Japan is the 'most under-owned stock market on the planet,' and David Rosenberg says buy it
Comment of the Day

October 30 2017

Commentary by Eoin Treacy

Japan is the 'most under-owned stock market on the planet,' and David Rosenberg says buy it

Thanks to a subscriber for this article from CNBC which may be of interest. Here is a section:

"The one part of the world which looks very good to me right now, a great turnaround story that's under-owned, is Japan. The Nikkei is breaking out," said Rosenberg said Friday on CNBC's "Trading Nation."

He added: "I think even a child could see that the 30-year secular downtrend has been broken over the course of the past couple of months."

The Nikkei 225, Japan's benchmark stock index, has soared nearly ten percent over the past three months. It's now up 15-percent so far this year. But it's still about 56 percent way from its all-time high hit in 1990.

According to Rosenberg, Japan has one of the few markets that isn't trading expensively to its historical price earnings ratio — noting "almost everybody else in the world is."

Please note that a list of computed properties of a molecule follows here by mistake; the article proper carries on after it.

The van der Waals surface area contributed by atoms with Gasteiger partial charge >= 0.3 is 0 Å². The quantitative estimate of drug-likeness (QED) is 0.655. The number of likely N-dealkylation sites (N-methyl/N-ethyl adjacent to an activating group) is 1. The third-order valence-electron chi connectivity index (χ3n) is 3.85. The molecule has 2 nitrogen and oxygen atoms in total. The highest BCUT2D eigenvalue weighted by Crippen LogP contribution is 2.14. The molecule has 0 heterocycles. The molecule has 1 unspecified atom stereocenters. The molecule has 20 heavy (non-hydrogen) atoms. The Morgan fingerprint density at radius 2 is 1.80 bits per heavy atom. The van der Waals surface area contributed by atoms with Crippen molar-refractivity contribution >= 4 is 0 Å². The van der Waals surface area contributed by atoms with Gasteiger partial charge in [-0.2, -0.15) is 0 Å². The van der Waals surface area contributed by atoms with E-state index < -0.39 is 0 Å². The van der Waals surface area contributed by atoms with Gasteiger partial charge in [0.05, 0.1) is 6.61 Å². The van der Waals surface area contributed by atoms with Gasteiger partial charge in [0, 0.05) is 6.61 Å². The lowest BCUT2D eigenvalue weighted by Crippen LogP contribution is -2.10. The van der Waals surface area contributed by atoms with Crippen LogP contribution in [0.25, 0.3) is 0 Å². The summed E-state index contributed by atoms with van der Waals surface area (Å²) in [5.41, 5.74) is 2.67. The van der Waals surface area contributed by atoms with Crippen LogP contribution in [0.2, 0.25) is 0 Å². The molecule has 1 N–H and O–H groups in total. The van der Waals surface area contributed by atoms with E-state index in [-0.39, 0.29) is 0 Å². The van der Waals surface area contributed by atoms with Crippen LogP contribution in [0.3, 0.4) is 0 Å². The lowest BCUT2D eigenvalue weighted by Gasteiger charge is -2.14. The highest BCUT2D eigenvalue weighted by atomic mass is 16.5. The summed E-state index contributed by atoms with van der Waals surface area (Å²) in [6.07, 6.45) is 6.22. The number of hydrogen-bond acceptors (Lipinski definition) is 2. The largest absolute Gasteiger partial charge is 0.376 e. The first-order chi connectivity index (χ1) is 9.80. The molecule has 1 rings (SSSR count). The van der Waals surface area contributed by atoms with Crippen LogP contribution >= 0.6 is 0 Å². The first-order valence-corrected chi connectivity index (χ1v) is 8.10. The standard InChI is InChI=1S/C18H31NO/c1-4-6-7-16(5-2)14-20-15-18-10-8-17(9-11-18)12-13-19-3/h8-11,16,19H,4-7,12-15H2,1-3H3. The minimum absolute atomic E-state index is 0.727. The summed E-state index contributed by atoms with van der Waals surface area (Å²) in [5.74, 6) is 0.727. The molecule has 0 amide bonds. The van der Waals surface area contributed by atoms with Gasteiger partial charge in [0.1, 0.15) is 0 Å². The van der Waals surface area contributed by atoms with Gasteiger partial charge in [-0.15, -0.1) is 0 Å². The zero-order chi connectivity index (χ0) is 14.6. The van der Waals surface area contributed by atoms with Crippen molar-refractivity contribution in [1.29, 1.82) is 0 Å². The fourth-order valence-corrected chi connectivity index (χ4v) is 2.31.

Eoin Treacy's view

Japan has been a disappointment for so long that when it breaks out to new highs it is tempting to think that this will be just another failed upside break. However there is an important point that should not be ignored when making that decision. It is one of the few countries in the world running simultaneously easy monetary and fiscal policy. Considering the magnitude of the Bank of Japan’s debt it needs to generate inflation if it is to ever have any hope of paying them back. That is also why it is buying stocks, as part ownerships in companies they represent income streams outside the taxation power of the government. 

Small caps, represented by the Topix 2nd Section Index has been outperforming for more than year but the broad Topix Index is now testing the upper side of a 24-year range. It is somewhat overbought in the very short term, but the bigger picture is that the world’s posterchild for secular stagnation may be on the cusp of breaking out in a new secular bull market. 

At a price to book of 1.4 the 1st Section is trading on a valuation less than half of the S&P500. 

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